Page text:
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Our Very Simple (But Very Effective) Warmup

Here at GRIT, we’ve got lots of clients with individual goals and movement capabilities. And while some of these folks require a little extra TLC and individualization, a majority of our clients all benefit from the same warmup on a regular basis. Considering most warmups these days consist of a couple haphazard arm circles followed by a few sideways neck cracks, we thought sharing our method could probably benefit a few people.

Is It Dangerous to Crack Your Knuckles and Joints? | Shape

Aaaaaaand I’m ready to lift!

So steal this, borrow it, use it as a guideline to help create a better warmup for your individual needs… doesn’t matter to us. Assuming you’re a pain free individual with no major movement restrictions, this will be of some use to you. So here it is, laid out with some rationale behind why we do it.

Bird dog

The bird dog is an often overlooked movement because of it’s simplicty, but it packs a punch if done correctly. Not only is it a rotary stability exercise, it also helps reinforce proper glute contraction without compensation from the low back (something that can lead to back issues if left unchecked). As an added bonus, if you push yourself away from the floor with your down arm, you’ll incorporate some work for your serratus anterior, a muscle that plays a vital role in long term shoulder health.

Groiner w/ rotation

This movement has been dubbed ‘the greatest stretch of all time’ by some folks due to the fact that you’re checking off a lot of boxes simultaneously. With a quad and hip flexor stretch on your back leg, a groin stretch on the front leg, and then some rotation for your thoracic spine on top of all that, you’ve got one hell of a stretch. And just like the bird dog, if you push yourself away from the Earth as you rotate up, that serratus gets some love as well.

Modified side plank w/ hip abduction

Here we go again with checking off multiple boxes all at once. The side plank by nature is an anti-lateral flexion exercise, meaning your abs, obliques, and other numerous core muscles need to prevent you from bending sideways (think “I’m a little tea cup”). By holding a modified side plank and throwing in a leg lift, you stimulate the lateral core as well as hip abductors, which are pretty damn important when it comes to hip and knee stability.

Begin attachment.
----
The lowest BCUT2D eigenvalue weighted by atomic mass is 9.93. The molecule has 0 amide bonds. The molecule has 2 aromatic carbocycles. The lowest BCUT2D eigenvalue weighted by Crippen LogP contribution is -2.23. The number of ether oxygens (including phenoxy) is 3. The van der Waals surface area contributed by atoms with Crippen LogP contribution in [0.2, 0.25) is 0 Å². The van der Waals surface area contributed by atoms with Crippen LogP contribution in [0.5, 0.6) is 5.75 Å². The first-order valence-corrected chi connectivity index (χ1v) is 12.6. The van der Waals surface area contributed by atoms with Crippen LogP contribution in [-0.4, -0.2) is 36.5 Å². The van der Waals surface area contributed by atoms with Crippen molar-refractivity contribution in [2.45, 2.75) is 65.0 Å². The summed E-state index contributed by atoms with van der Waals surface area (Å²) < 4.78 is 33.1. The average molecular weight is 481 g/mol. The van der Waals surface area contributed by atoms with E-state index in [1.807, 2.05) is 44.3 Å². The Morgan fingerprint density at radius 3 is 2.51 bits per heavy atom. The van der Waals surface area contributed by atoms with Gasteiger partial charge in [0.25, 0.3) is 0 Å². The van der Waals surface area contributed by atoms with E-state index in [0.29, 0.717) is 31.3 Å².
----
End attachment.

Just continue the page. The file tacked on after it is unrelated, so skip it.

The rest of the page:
An often overlooked exercise, the deadbug is an anti-extension core exercise, meaning you’re fighting to prevent your low back from arching excessively. This requires your abs to brace hard to control your spine and pelvis. Learning how to do this while moving your extremities is a game changer when it comes to moving and feeling like a million bucks.

Hip Bridge

What’s better than an old fashioned hip bridge? By pressing your arms down into the floor, your abs will reflexively tighten, making this movement that much more efficient. Nothing preps your body for a quality workout like getting those buns fired up!

Leg swings

To most folks, this exercise looks dumb… but it’s far from it. When your feet and toes work hard to grip the ground, it essentially “wakes up” all muscles in the leg north of the foot.

So… all of them?


Bottom line: when your feet muscles work better, your legs do. Don’t believe us? Try squatting without doing leg swings and take note of how it feels. Then perform some swings and squat again. It’s gonna feel different, but in an awesome way.

Single leg RDL to reverse lunge

Now that we’ve warmed up “the individual parts”, it’s time to incorporate everything and perform a more complex movement. The SL RDL is a terrific movement that requires you to provide stability at the knee, with the glutes and hamstrings being the prime mover to finish things. The same could be said of the reverse lunge. The only difference is one movement is hip dominant (more glutes and hamstrings) and the other is knee dominant (more quads). It’s the best of both worlds.

Lateral lunge

The lateral lunge is no different than the reverse lunge except for the plane of motion. Your hips love moving in multiple planes of motion so including some form of lateral movement is a no brainer in a warmup.


To finish everything, we’ve got the squat. The squat is a fundamental movement pattern and has a tremendous amount of carryover to “real life”. By incorporating this movement into your regularly performed warmup, you ensure the “door hinge never rusts’, meaning the movement pattern stays fluid and efficient. This is a nod to the phrase “a door that is regularly opened and closed will never have rusty hinges”. Same rules apply to your squat pattern.

When all is said and done, this warmup checks off several boxes:

  1. Rotary stability

  2. Anti-extension core work

  3. Anti-lateral flexion core work

  4. Thoracic spine mobility

  5. Hip flexor and quad stretch

  6. Glute and hip activation

  7. (Some) shoulder prehab

  8. Single leg movement patterns

  9. Double leg movement patterns

  10. Multiple planes of motion

Is it all encompassing? Not 100%.

Can stuff be added to make it better? Sure.

But for the sake of a simple yet effective warmup that can be done in about 7-10 minutes, this is a pretty good one.

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